Qualifying for disability benefits with bipolar disorder

On Behalf of | Feb 22, 2024 | Mental Impairments, Social Security Disability

Every job has its demands, but living with bipolar disorder can add another layer of difficulty. The fluctuating symptoms you experience often put your job at risk. If bipolar disorder is making it challenging to maintain employment, you may be eligible for Social Security Disability (SSD) benefits.

Is bipolar disorder a disability?

The Social Security Administration (SSA) recognizes bipolar disorder as a disabling condition. However, you must pass the SSA’s evaluation and stringent requirements to qualify for benefits. The SSA will assess various factors such as how much you are able to earn with your condition, the impact it has on your performance, your ability to perform basic tasks and if you can execute other kinds of jobs.

Having bipolar disorder does not necessarily mean a person cannot work. If the SSA determines you can hold other occupations, you may not qualify for benefits.

On the other hand, you could be eligible for financial assistance if your symptoms prevent you from pursuing most or any job. Medical documentation and records of how bipolar disorder disrupts your work and daily life may help move your case forward.

Establishing the severity of your bipolar disorder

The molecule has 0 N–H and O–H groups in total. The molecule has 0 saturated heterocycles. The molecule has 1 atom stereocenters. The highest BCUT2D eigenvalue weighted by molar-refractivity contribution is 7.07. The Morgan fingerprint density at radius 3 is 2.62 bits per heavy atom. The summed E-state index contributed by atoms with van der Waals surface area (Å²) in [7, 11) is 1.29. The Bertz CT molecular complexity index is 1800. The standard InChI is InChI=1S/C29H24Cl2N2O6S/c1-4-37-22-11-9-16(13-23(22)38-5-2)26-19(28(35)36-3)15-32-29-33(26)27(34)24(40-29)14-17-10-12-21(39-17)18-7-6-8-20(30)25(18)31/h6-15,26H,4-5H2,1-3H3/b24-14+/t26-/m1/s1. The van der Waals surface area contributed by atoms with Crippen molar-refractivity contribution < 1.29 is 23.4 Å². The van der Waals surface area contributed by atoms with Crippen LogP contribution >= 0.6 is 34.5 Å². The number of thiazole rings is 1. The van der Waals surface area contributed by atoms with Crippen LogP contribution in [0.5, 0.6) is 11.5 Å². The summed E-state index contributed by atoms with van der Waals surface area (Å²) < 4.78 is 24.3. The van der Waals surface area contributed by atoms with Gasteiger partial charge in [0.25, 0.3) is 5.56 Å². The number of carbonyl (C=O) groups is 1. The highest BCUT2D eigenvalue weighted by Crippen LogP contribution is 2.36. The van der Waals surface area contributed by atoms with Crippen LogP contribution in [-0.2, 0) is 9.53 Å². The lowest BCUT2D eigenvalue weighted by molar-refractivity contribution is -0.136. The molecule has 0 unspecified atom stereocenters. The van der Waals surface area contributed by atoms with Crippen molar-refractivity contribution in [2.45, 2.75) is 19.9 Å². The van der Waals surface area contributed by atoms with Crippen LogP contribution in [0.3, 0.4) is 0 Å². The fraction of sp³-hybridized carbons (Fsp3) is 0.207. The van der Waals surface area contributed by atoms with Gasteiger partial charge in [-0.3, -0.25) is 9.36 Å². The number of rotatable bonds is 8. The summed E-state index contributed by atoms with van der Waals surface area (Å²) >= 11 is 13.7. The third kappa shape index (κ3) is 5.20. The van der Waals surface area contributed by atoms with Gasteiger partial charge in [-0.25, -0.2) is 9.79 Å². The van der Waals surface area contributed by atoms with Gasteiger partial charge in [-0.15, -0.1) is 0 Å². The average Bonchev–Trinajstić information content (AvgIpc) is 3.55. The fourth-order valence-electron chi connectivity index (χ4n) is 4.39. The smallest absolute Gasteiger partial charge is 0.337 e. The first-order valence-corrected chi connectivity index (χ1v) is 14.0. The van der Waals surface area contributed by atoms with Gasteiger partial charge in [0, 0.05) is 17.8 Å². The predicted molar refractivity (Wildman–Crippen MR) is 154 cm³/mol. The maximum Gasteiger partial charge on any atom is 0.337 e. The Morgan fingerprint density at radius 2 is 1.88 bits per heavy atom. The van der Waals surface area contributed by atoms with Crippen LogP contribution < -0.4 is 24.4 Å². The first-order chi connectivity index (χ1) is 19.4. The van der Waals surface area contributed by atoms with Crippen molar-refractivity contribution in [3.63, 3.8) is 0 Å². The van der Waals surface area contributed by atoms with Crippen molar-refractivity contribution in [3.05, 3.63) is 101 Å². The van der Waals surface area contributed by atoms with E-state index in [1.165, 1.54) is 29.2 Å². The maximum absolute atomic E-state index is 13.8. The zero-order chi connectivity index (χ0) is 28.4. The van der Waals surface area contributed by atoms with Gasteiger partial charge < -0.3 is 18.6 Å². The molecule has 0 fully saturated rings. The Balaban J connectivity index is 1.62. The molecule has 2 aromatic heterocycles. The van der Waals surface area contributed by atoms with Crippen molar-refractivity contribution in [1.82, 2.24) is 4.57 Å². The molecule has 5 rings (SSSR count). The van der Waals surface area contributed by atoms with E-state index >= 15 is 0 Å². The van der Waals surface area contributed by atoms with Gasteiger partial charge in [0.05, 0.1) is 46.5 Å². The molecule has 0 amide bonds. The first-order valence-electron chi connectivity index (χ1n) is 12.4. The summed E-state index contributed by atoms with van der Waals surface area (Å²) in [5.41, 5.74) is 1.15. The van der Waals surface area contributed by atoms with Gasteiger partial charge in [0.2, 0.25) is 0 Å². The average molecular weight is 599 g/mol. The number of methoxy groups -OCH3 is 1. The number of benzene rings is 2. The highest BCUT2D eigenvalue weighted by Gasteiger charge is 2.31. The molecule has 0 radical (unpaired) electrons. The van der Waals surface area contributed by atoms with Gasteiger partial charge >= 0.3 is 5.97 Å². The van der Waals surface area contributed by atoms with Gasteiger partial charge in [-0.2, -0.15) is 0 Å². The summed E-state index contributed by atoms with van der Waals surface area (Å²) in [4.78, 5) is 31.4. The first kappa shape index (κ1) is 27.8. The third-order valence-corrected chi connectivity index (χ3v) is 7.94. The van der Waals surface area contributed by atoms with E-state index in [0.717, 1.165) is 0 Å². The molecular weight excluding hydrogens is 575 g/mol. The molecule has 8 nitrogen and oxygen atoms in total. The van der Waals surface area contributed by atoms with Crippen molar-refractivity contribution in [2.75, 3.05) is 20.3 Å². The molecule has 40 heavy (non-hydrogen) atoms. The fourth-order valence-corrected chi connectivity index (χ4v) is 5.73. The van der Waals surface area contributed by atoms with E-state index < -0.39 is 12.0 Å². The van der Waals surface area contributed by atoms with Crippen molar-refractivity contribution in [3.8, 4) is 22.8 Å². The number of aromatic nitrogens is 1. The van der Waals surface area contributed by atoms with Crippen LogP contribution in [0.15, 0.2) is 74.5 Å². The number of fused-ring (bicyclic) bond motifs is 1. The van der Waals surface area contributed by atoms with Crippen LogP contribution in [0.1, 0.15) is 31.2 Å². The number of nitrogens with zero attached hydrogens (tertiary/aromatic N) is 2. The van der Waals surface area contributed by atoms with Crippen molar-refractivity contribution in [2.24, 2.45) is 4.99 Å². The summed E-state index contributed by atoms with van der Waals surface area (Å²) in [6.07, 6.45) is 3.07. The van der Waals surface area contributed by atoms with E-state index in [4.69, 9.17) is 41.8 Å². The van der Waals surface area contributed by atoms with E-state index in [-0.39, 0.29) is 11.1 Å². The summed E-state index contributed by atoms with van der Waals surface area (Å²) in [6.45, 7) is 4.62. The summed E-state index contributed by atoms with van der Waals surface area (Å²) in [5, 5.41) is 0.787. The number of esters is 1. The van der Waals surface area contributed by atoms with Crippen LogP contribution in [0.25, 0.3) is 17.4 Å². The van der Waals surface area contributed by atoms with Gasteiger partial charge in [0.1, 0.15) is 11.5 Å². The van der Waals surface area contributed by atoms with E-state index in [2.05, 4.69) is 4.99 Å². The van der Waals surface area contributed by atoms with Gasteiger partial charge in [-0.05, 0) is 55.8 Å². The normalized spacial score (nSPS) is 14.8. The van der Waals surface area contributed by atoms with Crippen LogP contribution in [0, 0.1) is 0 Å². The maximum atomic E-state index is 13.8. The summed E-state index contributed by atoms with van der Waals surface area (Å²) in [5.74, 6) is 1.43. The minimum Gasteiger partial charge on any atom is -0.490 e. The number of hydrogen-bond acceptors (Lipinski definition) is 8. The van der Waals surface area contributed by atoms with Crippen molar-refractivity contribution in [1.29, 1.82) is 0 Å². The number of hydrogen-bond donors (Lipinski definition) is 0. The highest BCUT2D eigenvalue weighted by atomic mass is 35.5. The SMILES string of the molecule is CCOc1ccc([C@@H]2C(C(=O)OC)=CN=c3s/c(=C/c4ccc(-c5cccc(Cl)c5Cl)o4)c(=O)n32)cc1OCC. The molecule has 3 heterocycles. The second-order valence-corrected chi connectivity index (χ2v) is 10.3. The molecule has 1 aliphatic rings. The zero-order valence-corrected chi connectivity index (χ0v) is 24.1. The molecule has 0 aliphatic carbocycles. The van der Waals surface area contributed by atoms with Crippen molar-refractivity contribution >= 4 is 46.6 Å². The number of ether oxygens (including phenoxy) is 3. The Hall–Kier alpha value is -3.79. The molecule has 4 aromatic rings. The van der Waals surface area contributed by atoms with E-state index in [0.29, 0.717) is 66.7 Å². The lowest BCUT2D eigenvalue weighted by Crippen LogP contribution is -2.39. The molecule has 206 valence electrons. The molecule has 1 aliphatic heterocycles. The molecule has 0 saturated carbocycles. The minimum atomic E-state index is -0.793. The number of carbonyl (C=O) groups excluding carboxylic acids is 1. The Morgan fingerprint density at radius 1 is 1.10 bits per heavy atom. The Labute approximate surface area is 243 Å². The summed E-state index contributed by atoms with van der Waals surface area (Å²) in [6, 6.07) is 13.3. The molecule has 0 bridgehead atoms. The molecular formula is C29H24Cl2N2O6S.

To strengthen your SSD claim, you must demonstrate how bipolar symptoms affect your employment. The following are some crucial documents that may help support your claim:

  • Residual Functional Capacity: A medical examination that checks for physical and mental limitations and ability to work.
  • Personal medical journal: A detailed log of the symptoms you experience and how they limit or affect your daily life and work.
  • Disability letter: Documents from a doctor that validate the severity of your condition.

Applying for SSD benefits with bipolar disorder can be a slow and difficult journey. You will have to gather and complete numerous documents and wait for a long time before hearing back on your application.

If you are considering SSD benefits, working with an attorney may help improve your chances of success. They can help strengthen your case, make the process more manageable and support you until your application is complete.